What Should You Know about Inhaler
Not all forms of repository diseases like asthma, cystic fibrosis, or COPD are similar. This is why it only makes sense that lung devices are also not the same. One of the devices that are often used today is none other than the inhaler.
What are Inhalers?
Inhalers are small handheld devices used for getting the medicines straight into a patient’s lungs. These medicines are in the form of spray or mist that the patient releases when inhaling. Unlike liquid medications or pills that need to be swallowed, medication for asthma works fast for the airways to be opened and experience faster relief.
Different Types of Inhalers
Inhalers have several types and these are the following:
Controlled inhalers are everyday inhalers that are used two times a day approximately 12 hours apart to help prevent worsening symptoms or flare ups through administering medicine for controlling inflammation. These can also be used before outdoor activities or exercise.
Dry Powder Inhalers
The dry powder inhalers can deliver medicine in the form of powder. This doesn’t spray out and the user needs to inhale the medicine deeply and quickly.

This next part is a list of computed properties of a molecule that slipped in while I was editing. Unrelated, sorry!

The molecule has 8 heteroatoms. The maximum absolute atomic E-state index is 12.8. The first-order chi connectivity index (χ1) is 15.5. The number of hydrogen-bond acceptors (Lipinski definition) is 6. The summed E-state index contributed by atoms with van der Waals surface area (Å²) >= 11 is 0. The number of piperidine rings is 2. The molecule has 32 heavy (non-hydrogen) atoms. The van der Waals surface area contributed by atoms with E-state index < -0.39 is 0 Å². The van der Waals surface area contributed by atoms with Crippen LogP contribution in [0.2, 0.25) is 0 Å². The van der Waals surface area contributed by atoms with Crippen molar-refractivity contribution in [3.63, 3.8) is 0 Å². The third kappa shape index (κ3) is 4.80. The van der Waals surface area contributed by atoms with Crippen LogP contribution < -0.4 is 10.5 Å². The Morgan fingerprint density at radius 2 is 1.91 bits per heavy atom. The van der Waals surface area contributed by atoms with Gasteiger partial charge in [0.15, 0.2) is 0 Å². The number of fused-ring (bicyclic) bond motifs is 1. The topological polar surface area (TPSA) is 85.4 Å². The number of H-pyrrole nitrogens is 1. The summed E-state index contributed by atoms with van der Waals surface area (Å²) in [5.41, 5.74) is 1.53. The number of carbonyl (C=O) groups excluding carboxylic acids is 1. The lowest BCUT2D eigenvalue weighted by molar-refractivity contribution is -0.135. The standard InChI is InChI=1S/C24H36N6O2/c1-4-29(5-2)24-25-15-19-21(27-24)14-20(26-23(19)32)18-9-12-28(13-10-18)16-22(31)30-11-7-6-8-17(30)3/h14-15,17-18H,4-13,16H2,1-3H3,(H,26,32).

MDI or Metered Dose Inhalers
MDIs are basically the most common types of inhalers you can find today. This inhaler releases a metered dose of the medicine similar to small aerosol cans when pushed.
Quick-relief or rescue inhalers are used for helping you get back your breathing under control in the case of coughing, chest tightness, shortness of breath, or wheezing.
How to Use Inhalers
All inhalers are different so be sure to read the direction first that comes with the specific model you are using.
- Shake the inhaler up and down for around 5 seconds.
- Take off the cap and ensure that the mouthpiece is clear.
- Exhale slowly and make sure that you push air out as much as you can.
- Put the mouthpiece of the device in your mouth and form a tight seal around this using your lips.
- Inhale slowly through the mouth then press the button down slowly.
- Continue to inhale as deeply as you can.
- Be sure to hold your breath then count to 10 slowly before you exhale.
- Put back the cap on the mouthpiece and check that it is sealed tightly.
- Use water to rinse your mouth, gargle, and spit. It is only an optional step but this can help lower the side effects of some medicines.
You need to aim the inhaler correctly so that the medicine will be sent straight to your lungs. You also have to make sure that you inhale and press down the button at exactly the right time for you to receive the medicine. If not, you might miss it, with the medicine hitting your teeth, tongue, or top of your mouth.
It may take some practice to master using an inhaler and your doctor can show you how you can use this device properly.